What am I talking about? I don’t know. It’s just that the biographer in this “mini bio” about Hemingway called Papa “the Lady Gaga of his era”…so there you go.

If you didn’t make it through yesterday’s post detailing some of the wild highlights of Ernest Hemingway’s life, or last week’s post about his revolutionary writing style, then today you have another opportunity.

This is an excellent short video bio from The Biography Channel that focuses on his extraordinary life.


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Hemingway’s Life In 5 Minutes

I’m convinced Ernest Hemingway was the inspiration behind the “World’s Most Interesting Man” Dos Equis advertisements.

That actor even looks like Hemingway in his later years. And, honestly, doesn’t one of the ads feature bullfighting? Come on! That’s Hemingway!

Regardless of whether or not he inspired the Dos Equis ads, Hemingway was extremely interesting. Just read about him for 5 minutes and you can figure that out.

That’s what I did. And to save you the trouble of googling and all that nonsense, I put together a timeline of highlights of many of the things Hemingway did in his life—things that me and you haven’t done and probably will never do.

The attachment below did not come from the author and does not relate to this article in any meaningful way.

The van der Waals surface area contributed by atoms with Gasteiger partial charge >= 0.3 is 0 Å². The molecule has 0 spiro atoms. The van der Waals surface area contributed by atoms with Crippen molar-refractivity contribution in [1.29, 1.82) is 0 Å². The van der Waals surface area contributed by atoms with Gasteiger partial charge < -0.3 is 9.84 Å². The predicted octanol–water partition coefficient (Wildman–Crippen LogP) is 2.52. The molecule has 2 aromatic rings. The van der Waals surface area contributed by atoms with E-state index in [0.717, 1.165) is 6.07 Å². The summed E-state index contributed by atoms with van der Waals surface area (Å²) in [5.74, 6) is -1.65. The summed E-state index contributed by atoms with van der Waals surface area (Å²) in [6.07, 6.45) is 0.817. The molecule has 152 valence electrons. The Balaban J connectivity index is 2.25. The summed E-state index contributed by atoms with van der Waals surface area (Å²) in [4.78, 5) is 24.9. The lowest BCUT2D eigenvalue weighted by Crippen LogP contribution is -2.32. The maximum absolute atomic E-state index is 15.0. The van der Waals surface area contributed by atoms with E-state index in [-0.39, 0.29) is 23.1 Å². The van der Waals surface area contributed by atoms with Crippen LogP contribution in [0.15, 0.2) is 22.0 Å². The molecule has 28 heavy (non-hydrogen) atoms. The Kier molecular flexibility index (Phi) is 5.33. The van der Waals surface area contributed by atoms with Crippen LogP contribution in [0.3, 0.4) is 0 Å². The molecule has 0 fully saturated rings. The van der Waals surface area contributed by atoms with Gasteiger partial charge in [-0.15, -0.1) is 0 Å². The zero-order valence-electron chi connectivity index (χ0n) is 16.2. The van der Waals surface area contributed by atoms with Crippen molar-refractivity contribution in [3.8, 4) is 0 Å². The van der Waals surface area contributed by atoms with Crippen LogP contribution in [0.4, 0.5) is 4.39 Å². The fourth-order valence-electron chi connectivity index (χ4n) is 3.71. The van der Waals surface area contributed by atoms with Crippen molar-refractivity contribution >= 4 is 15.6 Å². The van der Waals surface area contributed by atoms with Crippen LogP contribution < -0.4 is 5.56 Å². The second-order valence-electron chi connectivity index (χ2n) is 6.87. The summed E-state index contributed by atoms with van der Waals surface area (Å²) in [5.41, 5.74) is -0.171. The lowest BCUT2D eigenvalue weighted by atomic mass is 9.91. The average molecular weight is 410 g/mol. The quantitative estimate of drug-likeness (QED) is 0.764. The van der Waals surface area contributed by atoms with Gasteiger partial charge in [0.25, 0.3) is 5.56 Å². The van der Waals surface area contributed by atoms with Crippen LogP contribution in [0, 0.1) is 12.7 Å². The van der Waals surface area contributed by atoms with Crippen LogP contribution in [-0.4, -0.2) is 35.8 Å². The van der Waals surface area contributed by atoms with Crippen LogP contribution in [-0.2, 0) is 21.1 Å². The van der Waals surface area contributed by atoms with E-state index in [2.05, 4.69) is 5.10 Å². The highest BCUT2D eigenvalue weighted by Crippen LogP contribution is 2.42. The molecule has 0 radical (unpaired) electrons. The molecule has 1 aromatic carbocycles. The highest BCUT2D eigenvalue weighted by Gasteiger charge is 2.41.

Read this. It’s longer than my usual post, but I promise it will be worth your time. This is amazing.

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What Hemingway Can Teach You About Web Writing

William Faulkner once said, “[Hemingway] has never been known to use a word that might send a reader to the dictionary.”

Hemingway responded: “Poor Faulkner. Does he really think big emotions come from big words?”

No surprise here if you’ve read my review of The Sound And The Fury, but I stand in Hemingway’s camp on this one. To me, the best writing is clear, simple, and to the point.

That’s why I think anyone who writes web copy, whether it’s a blog, an article, and especially any form of marketing content, should look long and hard at Hemingway’s writing style.

As a guy who spends all day writing for the web, I’ve probably been subconsciously using Hemingway’s style for years. With that, here’s what I think Hemingway can teach you about writing for the internets.